You're such an expert and jump on Putin's dick at every opportunity. Let's see how much you love him after a few years of living in a real shithole.

It's one thing to visit and superficially enjoy a country, or even live there as an expat. It's another entirely to have deal with their bureaucracy and corruption.

I've been in Thailand on and off for 5+ years and even though it's a corrupt, technically military dictatorship, a foreigner doesn't have exposure to the same problems that a Thai has, and has much more money to pay his way out of fabricated trouble.

I'd never want to live in Thailand as a Thai, or work for a Thai company. From what I've heard it's a nightmare. Thai police always shaking you down, restricted travel abroad because of your citizenship, crap education, and all the rest of it. None of which an expat really has to deal with.

So it's one thing to spout on about your beloved Putin, but another to be his subject and under the thumb of the FSB.
In all fairness, Portugal is also famous for petty corruption, nightmarish bureaucracy and so on, but is EU-cucked (TM) to boot on top of all that. I don't imagine a Portugese person would be so shocked by the downgraded "real shithole" life in Russia, but they would find its women and culture a refreshing upgrade for sure.

No offense meant, Rocha :D
 

AManLikePutin

Kingfisher
The reason a lot of us here, who of course aren't Russian citizens, support Putin is more about his extremely important international stand in the grand politics chess board to provide a strategic balance to the rampant neocon/globalist plan. I am in no doubt, that if I was a Russian citizen living there, I'd consider a lot lot more factors into whether I want being ruled by Vladimir Putin than as an outsider who's been to Russia for a grand total of 2 weeks in my life (going back again this summer and now with much improved language skill, look forward to talk more to locals about such issues, especially to see if there's been a change of mood since 2015).

It's the same way that many people in the Politics forum defend Iran's gov't...while they would never want to live under its theocracy. To the outsider, Iran's gov't solely purpose is to piss the hell off Israel and Saudi Arabia, and maintains a power balance in Mid.East ... As someone with skin in the game there, my view is of course different and while I see some good they're doing internationally, I know the gov't is an absolute tyranny and full on murderous dictatorship domestically.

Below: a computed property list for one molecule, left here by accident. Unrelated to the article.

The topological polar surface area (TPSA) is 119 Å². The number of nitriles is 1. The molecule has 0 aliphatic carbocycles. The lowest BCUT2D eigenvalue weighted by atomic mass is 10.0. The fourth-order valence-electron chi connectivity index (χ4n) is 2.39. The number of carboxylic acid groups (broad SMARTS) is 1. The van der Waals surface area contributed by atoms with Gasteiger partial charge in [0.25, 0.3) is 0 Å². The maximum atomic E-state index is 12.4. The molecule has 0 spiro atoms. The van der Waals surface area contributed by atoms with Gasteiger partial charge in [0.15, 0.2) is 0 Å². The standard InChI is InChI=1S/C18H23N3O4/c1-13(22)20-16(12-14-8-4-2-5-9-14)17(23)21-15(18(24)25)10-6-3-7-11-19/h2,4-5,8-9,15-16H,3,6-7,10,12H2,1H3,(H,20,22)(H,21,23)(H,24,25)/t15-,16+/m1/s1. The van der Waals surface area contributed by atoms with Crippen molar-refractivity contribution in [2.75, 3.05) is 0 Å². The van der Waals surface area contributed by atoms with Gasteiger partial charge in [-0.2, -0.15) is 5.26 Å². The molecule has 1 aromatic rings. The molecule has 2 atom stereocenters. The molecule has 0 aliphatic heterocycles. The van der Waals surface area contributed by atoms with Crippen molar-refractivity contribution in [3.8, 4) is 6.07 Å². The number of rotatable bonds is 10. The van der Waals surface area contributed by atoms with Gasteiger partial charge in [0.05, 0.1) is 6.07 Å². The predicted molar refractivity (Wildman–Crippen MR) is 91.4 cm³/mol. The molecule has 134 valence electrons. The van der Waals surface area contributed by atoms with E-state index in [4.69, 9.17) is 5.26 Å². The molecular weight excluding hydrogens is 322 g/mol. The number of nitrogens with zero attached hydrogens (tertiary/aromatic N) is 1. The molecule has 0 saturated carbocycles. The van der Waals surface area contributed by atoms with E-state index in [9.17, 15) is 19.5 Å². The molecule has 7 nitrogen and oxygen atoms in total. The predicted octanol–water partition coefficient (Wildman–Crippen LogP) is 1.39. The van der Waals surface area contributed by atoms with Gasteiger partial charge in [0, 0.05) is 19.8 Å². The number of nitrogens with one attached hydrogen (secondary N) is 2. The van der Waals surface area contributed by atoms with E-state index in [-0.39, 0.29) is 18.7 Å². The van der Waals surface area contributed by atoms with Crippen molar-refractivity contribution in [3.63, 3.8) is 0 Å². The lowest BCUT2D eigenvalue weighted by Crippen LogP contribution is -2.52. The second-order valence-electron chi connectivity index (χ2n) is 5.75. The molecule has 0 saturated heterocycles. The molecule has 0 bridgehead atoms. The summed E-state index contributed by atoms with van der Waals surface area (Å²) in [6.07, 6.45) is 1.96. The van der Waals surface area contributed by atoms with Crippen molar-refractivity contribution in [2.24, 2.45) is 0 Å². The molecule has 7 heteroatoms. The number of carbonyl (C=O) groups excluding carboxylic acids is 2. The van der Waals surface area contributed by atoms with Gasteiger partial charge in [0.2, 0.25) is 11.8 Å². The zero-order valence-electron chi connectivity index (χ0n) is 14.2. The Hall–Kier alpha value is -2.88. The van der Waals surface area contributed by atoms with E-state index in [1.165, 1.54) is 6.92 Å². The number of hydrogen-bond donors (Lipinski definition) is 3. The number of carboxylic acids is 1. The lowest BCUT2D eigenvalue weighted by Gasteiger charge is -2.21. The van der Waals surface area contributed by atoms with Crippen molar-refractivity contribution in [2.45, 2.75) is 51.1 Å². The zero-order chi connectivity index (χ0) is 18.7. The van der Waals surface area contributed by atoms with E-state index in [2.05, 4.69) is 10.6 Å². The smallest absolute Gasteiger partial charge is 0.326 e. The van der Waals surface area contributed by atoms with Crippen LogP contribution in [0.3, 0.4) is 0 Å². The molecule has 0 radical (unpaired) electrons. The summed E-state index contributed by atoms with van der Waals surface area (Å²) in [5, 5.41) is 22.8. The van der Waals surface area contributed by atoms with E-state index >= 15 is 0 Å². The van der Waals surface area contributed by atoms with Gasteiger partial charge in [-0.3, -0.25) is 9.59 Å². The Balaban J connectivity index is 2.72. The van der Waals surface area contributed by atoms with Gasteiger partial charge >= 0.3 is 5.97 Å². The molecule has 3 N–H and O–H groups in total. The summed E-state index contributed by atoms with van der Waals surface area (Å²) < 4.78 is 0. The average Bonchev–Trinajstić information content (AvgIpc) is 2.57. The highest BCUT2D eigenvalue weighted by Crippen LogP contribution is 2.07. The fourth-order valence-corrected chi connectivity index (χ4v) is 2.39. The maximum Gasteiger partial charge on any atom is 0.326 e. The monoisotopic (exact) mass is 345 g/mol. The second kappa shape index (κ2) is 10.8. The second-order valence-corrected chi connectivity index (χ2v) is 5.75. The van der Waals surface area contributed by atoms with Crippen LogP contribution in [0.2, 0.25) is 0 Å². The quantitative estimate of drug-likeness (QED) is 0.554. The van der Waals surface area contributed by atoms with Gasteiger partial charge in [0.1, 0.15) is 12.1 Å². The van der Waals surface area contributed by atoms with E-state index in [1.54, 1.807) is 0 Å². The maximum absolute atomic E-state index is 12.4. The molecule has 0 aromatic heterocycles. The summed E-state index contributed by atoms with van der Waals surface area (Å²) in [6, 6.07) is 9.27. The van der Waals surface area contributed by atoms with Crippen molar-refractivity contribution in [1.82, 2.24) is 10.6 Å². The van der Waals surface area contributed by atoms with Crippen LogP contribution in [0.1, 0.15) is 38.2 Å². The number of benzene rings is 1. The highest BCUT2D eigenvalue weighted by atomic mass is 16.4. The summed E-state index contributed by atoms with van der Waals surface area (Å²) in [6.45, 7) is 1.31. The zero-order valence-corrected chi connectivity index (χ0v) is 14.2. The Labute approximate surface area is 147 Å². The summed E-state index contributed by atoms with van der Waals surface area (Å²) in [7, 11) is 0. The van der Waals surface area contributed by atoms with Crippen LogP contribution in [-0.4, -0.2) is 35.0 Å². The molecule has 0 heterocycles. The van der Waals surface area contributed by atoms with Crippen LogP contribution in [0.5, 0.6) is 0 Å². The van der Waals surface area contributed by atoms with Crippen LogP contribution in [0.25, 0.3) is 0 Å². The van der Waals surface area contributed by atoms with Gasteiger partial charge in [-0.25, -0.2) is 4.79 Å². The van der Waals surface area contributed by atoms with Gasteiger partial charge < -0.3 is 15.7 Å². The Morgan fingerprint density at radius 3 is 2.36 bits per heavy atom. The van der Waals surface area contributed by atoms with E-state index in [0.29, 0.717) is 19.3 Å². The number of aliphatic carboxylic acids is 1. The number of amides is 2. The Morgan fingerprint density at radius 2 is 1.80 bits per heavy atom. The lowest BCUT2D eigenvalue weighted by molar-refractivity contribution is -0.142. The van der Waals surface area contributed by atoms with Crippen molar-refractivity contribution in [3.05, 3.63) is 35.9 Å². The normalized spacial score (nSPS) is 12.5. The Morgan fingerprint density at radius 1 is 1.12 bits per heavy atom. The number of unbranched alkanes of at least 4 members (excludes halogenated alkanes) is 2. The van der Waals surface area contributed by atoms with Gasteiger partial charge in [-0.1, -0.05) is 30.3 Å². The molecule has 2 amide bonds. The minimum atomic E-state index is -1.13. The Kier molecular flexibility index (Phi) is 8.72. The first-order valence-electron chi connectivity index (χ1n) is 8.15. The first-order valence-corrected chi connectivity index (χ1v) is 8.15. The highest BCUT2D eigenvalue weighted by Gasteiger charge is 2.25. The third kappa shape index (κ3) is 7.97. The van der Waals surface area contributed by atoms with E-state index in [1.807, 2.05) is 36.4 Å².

Not comparing IR to Putin by anymeans, just trying to exaplain why outsiders can view and rate a ruling gov't/regime differently than insiders. Even Putin's biggest enemies like Khodorovsky, Kasparov, Browder can testify he's improved an average Russian's life and hopes (but perhaps maybe not as much as he/someone else could have they claim.) One can't say anything close to that re: Iran post 1979 for example. Everything has gone backwards.

Anyways, 2 very interesting articles about how West' full-on bombardment and ruthless character assassination of Putin, has actually made him a lot more popular internally. Good reads.


Western leaders and opinion formers believed sanctions and economic pressure would encourage Russians to turn against Vladimir Putin. They couldn’t have been more wrong.
If you’re not Russian, you probably haven’t heard of Aleksey Pushkov. He’s an influential academic, politician, and media personality who once ran the Foreign Affairs Committee of the Duma (the lower house of the parliament) and is widely considered to be close to the Kremlin.

In the early hours of Monday morning, as the extent of Vladimir Putin’s latest presidential victory became clear, he took to Twitter to make a very important point: “western demonization of Putin inspires the opposite effect in Russia. Instead, citizens rally around him. And the election results confirm this.”

Pushkov is correct. Because Putin’s latest landslide was partially made in the West.

Slowing Tide